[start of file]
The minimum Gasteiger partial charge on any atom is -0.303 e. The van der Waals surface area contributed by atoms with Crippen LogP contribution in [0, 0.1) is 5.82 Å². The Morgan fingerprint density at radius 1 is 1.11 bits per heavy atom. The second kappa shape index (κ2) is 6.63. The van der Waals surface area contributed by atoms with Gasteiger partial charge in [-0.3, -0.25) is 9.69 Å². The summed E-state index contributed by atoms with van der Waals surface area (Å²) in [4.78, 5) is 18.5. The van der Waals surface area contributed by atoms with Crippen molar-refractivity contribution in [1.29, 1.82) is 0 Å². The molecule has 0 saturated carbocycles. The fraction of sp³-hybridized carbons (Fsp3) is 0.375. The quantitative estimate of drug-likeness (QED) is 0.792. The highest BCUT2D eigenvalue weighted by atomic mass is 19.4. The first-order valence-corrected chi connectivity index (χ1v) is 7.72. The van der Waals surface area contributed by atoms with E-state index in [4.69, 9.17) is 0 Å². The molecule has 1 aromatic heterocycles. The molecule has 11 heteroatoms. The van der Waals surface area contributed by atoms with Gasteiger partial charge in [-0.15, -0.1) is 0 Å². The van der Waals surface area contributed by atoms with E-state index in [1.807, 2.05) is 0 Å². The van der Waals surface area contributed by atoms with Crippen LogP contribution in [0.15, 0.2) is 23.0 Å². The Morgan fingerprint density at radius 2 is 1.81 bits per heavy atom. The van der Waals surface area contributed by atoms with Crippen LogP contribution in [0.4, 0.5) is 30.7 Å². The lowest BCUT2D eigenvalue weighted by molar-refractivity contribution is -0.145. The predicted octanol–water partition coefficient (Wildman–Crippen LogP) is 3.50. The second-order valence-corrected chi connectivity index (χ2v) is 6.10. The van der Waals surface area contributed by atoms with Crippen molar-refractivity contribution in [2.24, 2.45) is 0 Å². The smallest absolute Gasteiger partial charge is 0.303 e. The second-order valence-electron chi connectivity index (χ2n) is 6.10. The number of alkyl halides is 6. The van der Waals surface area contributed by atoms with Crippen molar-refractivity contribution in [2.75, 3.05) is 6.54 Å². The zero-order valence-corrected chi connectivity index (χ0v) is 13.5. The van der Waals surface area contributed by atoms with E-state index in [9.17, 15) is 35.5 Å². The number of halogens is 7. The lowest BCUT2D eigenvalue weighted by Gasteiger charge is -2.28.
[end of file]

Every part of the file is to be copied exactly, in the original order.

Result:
The minimum Gasteiger partial charge on any atom is -0.303 e. The van der Waals surface area contributed by atoms with Crippen LogP contribution in [0, 0.1) is 5.82 Å². The Morgan fingerprint density at radius 1 is 1.11 bits per heavy atom. The second kappa shape index (κ2) is 6.63. The van der Waals surface area contributed by atoms with Gasteiger partial charge in [-0.3, -0.25) is 9.69 Å². The summed E-state index contributed by atoms with van der Waals surface area (Å²) in [4.78, 5) is 18.5. The van der Waals surface area contributed by atoms with Crippen molar-refractivity contribution in [1.29, 1.82) is 0 Å². The molecule has 0 saturated carbocycles. The fraction of sp³-hybridized carbons (Fsp3) is 0.375. The quantitative estimate of drug-likeness (QED) is 0.792. The highest BCUT2D eigenvalue weighted by atomic mass is 19.4. The first-order valence-corrected chi connectivity index (χ1v) is 7.72. The van der Waals surface area contributed by atoms with E-state index in [4.69, 9.17) is 0 Å². The molecule has 1 aromatic heterocycles. The molecule has 11 heteroatoms. The van der Waals surface area contributed by atoms with Gasteiger partial charge in [-0.15, -0.1) is 0 Å². The van der Waals surface area contributed by atoms with E-state index in [1.807, 2.05) is 0 Å². The van der Waals surface area contributed by atoms with Crippen LogP contribution in [0.15, 0.2) is 23.0 Å². The Morgan fingerprint density at radius 2 is 1.81 bits per heavy atom. The van der Waals surface area contributed by atoms with Crippen LogP contribution in [0.4, 0.5) is 30.7 Å². The lowest BCUT2D eigenvalue weighted by molar-refractivity contribution is -0.145. The predicted octanol–water partition coefficient (Wildman–Crippen LogP) is 3.50. The second-order valence-corrected chi connectivity index (χ2v) is 6.10. The van der Waals surface area contributed by atoms with Crippen molar-refractivity contribution in [2.24, 2.45) is 0 Å². The smallest absolute Gasteiger partial charge is 0.303 e. The second-order valence-electron chi connectivity index (χ2n) is 6.10. The number of alkyl halides is 6. The van der Waals surface area contributed by atoms with Crippen molar-refractivity contribution in [2.75, 3.05) is 6.54 Å². The zero-order valence-corrected chi connectivity index (χ0v) is 13.5. The van der Waals surface area contributed by atoms with E-state index in [9.17, 15) is 35.5 Å². The number of halogens is 7. The lowest BCUT2D eigenvalue weighted by Gasteiger charge is -2.28.